Daylight Saving Time begins on Sunday at 2 a.m. Set your clocks forward an hour. Learn more about Daylight Saving Time.
Two-thirds of deaths from fires occur in homes without working smoke detectors. Research shows that the main reason why some people die in fires and some don’t is that the people who survived had working smoke detectors.
Also, about 183 Americans die each year from unintentional carbon monoxide (CO) poisoning due to malfunctioning appliances like furnaces and fireplaces. CO gas is colorless and odorless. People who are being poisoned usually don’t know it.
These detectors save lives, but only if they work.
When you change your clocks for Daylight Saving Time, you should also check the batteries in your smoke and carbon monoxide detectors. Replacing dead batteries could save lives.
Daylight Saving Time (DST) begins on the second Sunday in March at 2 a.m. Advancing our clocks an hour helps line up the daylight hours with the times of day when most people are awake and busy.
Part of the goal of DST is to save energy by encouraging people to be outside during these warmer months rather than inside and using lights and TVs and other energy-sucking appliances.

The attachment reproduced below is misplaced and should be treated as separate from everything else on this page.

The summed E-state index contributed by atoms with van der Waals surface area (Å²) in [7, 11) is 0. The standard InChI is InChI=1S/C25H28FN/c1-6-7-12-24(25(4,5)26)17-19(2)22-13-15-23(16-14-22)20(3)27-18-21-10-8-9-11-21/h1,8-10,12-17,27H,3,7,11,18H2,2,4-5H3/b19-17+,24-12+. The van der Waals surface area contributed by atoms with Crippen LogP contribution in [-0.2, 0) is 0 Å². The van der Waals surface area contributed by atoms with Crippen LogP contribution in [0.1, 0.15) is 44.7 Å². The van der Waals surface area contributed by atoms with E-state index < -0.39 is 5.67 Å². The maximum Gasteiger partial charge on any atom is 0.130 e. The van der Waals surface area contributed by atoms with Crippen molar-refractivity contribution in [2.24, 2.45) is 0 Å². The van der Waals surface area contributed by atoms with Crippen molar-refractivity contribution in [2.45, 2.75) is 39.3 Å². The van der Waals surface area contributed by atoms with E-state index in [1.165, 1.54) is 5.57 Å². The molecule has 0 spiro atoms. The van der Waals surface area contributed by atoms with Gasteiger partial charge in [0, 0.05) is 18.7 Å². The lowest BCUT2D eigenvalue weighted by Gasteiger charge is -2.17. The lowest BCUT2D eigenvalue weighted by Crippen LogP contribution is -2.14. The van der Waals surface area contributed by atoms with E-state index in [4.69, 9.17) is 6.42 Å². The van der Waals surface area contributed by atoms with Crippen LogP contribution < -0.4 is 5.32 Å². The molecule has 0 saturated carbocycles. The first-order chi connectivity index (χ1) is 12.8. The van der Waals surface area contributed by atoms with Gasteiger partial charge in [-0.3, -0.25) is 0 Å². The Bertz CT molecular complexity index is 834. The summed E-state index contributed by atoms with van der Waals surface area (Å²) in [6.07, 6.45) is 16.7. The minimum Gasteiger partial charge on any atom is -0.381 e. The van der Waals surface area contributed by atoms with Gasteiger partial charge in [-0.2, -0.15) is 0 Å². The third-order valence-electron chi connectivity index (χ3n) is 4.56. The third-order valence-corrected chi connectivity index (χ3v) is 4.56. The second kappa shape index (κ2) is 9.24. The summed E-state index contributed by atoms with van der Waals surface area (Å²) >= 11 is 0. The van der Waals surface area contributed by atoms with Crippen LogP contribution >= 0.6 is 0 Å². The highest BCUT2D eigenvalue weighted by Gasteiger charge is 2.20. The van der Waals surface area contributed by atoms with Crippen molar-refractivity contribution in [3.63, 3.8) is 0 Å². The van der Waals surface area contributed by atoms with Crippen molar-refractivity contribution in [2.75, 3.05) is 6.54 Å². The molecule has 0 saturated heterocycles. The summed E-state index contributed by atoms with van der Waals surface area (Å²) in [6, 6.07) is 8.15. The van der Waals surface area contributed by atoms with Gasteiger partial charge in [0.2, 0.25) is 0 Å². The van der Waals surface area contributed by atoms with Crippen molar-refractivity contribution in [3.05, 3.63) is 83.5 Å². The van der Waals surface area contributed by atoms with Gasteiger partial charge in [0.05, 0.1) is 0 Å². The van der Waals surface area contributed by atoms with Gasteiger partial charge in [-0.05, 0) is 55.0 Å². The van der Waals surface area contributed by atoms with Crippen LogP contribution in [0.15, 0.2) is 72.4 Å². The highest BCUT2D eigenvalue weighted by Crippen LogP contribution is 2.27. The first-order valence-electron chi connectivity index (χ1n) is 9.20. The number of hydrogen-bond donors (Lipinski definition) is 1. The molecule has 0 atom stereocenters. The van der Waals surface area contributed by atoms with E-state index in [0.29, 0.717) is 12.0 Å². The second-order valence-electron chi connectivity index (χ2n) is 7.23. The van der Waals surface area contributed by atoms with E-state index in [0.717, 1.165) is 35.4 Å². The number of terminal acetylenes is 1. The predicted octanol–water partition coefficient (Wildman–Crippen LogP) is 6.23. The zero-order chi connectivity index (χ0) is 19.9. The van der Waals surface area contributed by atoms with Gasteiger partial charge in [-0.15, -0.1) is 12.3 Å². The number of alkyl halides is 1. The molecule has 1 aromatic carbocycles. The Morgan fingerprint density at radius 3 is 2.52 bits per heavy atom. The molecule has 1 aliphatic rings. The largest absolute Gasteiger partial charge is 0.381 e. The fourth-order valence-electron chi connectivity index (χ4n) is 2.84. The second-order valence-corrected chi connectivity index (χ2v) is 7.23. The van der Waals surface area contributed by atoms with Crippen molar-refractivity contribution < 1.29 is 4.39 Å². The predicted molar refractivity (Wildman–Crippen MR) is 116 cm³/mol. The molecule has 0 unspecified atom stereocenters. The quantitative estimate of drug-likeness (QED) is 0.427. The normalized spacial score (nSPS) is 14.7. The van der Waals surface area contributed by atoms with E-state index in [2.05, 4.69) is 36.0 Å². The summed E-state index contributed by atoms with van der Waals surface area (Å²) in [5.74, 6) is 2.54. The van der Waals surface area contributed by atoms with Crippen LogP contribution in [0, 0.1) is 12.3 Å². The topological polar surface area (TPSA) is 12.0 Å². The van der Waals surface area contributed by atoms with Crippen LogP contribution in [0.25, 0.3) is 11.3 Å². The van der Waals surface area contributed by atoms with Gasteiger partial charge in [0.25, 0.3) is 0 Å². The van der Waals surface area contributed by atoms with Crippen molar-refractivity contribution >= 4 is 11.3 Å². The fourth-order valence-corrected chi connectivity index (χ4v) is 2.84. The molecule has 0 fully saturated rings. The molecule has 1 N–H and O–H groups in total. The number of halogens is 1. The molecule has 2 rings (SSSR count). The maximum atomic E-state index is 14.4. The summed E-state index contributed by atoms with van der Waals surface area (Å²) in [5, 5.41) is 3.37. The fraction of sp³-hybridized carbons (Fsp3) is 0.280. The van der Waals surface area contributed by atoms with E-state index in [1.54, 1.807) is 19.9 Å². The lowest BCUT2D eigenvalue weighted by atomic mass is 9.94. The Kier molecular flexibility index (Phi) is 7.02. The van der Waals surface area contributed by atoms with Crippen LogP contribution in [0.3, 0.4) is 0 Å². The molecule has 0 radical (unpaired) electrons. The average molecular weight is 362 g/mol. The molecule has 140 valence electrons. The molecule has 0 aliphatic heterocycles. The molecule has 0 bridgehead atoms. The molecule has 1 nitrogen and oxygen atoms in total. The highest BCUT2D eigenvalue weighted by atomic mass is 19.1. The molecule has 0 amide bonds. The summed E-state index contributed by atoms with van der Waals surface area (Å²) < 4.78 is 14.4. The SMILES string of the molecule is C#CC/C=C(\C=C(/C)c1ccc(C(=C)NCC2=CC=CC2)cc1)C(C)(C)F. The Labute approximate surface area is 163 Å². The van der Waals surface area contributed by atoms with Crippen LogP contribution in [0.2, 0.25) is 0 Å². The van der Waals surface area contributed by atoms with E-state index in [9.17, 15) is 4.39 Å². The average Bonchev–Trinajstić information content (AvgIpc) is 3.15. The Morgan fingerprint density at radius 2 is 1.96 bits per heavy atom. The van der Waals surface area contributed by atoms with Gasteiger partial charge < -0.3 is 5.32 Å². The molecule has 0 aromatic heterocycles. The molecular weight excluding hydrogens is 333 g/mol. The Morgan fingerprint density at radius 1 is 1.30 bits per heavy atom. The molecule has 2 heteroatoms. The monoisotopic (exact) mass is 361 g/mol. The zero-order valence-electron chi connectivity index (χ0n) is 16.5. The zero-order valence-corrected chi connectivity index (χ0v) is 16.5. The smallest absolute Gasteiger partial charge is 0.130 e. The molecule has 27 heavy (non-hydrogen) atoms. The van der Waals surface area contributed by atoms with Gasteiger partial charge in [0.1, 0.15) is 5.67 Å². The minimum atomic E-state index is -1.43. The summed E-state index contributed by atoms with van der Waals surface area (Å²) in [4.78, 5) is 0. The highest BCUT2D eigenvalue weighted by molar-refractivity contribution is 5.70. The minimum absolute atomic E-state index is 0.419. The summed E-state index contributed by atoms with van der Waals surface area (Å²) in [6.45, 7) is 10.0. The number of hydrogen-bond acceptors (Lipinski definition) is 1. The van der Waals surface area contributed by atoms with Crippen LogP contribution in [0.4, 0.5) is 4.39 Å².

Research has yet to show conclusively that DST actually saves a noteworthy amount of energy. However, two studies show that DST reduces automobile crashes significantly, saving lives and money every year, which was an unexpected benefit.
If you live in Hawaii, American Samoa, Guam, Puerto Rico, the Virgin Islands, and the parts of Arizona that are not the Navajo Reservation, you don’t have to worry about changing your clocks. Those places don’t observe Daylight Saving Time.
Daylight Saving Time ends on the second Sunday in November at 2 a.m. The rest of the year is called Standard Time.
Learn more about Daylight Saving Time and don’t forget to change your clocks this weekend.